Union accuses Lloyds Pharmacy of distorting vote on pay and conditions
Mandate says it was told chain allowed head office staff vote on shop-floor conditions
Lloyds Pharmacy workers picket the chain’s Nutgrove branch in Dublin. About 270 staff in 40 of the chain’s stores are due to strike for the eighth time on Saturday. Photograph: Garrett White
The union representing striking Lloyds Pharmacy workers says the company distorted a recent vote for improved pay and conditions.
About 270 members of trade union Mandate in 40 of the chain’s stores will strike for the eighth time on Saturday in a dispute over pay and representation.
Mandate yesterday accused Lloyds management of distorting a recent vote run by the staff’s internal colleagues’ representative committee (CRC) in favour of improvements to existing pay and conditions.
Gerry Light, Mandate assistant general secretary, said the union had been told that Lloyds management allowed up to 70 head office staff to vote on shop-floor workers’ conditions.
Lloyds refuses to recognise unions as it says that the CRC is a fair system of staff representation.
The committee recently negotiated improvements to pay rates, which started at €10.60 an hour in some cases, and other conditions. A majority of 52 per cent to 48 per cent voted in favour of this.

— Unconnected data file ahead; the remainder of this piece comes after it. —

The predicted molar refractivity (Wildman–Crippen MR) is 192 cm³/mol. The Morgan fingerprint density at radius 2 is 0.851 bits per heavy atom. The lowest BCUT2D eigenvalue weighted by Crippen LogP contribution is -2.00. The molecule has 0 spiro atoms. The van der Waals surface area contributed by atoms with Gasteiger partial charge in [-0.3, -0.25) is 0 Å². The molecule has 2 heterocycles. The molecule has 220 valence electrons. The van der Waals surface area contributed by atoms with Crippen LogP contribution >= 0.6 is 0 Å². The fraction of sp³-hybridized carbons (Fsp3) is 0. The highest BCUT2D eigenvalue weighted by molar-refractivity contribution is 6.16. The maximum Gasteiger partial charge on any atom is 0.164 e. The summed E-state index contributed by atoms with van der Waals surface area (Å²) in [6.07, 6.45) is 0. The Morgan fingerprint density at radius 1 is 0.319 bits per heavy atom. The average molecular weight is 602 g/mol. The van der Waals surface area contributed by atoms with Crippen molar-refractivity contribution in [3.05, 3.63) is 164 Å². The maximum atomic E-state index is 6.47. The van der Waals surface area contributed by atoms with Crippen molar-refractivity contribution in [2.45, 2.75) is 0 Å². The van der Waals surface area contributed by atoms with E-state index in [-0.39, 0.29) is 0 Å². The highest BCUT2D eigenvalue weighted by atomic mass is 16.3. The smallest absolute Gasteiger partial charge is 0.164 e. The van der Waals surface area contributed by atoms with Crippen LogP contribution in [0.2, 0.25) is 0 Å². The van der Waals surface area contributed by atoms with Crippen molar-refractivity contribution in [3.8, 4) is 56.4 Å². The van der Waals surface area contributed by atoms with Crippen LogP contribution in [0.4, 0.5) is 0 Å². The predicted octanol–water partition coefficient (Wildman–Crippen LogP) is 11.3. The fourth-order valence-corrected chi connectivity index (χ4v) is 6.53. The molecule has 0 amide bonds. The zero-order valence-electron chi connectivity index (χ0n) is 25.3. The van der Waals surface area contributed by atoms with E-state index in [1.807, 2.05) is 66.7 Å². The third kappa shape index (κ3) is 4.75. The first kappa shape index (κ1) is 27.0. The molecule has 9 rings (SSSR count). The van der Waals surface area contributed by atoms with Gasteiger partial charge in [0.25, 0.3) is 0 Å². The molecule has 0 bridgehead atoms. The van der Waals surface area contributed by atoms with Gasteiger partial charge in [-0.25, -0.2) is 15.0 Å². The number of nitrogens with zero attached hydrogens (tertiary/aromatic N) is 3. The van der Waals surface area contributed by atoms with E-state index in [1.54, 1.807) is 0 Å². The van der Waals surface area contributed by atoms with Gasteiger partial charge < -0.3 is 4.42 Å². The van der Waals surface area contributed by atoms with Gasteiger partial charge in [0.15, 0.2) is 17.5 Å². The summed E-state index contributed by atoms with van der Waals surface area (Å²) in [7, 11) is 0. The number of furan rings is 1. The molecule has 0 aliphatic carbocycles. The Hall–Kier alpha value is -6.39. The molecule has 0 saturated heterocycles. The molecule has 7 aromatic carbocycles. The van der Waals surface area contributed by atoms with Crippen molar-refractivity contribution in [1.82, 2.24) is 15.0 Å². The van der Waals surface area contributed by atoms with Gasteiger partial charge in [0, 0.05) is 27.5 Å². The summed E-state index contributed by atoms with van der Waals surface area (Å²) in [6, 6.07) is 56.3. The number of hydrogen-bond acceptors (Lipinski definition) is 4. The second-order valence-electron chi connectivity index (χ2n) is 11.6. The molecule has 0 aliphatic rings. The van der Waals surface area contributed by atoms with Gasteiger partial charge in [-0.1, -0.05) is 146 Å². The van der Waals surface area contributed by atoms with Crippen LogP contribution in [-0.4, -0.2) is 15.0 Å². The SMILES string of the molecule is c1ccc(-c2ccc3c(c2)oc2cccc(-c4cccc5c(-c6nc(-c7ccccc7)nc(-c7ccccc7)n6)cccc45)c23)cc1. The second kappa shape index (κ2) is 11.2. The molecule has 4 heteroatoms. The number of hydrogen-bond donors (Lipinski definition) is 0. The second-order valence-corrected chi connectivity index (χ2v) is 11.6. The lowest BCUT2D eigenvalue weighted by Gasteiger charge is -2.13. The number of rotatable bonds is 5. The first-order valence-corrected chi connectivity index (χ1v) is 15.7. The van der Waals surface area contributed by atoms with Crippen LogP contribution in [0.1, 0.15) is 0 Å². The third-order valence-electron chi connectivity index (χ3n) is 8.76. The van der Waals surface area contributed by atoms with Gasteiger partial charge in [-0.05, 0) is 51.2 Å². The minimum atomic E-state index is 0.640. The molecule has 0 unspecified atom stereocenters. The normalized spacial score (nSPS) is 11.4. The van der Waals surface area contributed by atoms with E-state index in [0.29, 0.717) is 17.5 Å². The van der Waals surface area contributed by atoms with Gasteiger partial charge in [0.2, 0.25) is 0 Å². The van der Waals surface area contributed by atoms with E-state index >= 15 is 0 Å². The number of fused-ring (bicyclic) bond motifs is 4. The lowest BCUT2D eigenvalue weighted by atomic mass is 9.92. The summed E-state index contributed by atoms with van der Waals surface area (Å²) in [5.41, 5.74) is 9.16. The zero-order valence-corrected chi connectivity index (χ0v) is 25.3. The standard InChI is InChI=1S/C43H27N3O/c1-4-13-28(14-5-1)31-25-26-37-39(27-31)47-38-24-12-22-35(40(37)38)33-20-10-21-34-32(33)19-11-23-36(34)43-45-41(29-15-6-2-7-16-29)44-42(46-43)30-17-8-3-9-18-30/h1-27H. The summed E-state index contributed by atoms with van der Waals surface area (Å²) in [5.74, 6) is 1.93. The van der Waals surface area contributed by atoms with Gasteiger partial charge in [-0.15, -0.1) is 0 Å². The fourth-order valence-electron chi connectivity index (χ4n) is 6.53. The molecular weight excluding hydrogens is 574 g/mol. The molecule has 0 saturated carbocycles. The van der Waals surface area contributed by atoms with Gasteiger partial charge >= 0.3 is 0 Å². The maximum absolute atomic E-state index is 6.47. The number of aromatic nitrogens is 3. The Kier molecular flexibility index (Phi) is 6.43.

Mr Light argued that if reports received by the union were true, then it was “nothing short of a scandal”.
A Lloyds spokesman said that “everyone in the company is affected by improved pay and conditions” and thus had a right to vote.
Mandate wants Lloyds to abide by a Labour Court recommendation calling on both sides to sit down to discuss the issues in the union’s claim.
The organisation also wants an end to what it calls zero-hour contracts. However, Lloyds’s spokesman said the chain never employed people on this basis. He added that the deal negotiated by the CRC included greater certainty for some staff.
The pair clashed over the number of union members in the company and the strikes’ impact.
Mandate says it has 270 members of a possible 750 shop workers. The company estimates that it is closer to 200 out of 930.
Lloyds also says that just five to seven of its 88 stores will close as a result of Saturday’s strike, with opening hours reduced in four or five others.
However, Mr Light warned that the impact would be greater than this. “There will be official pickets outside 40 stores on Saturday,” he said.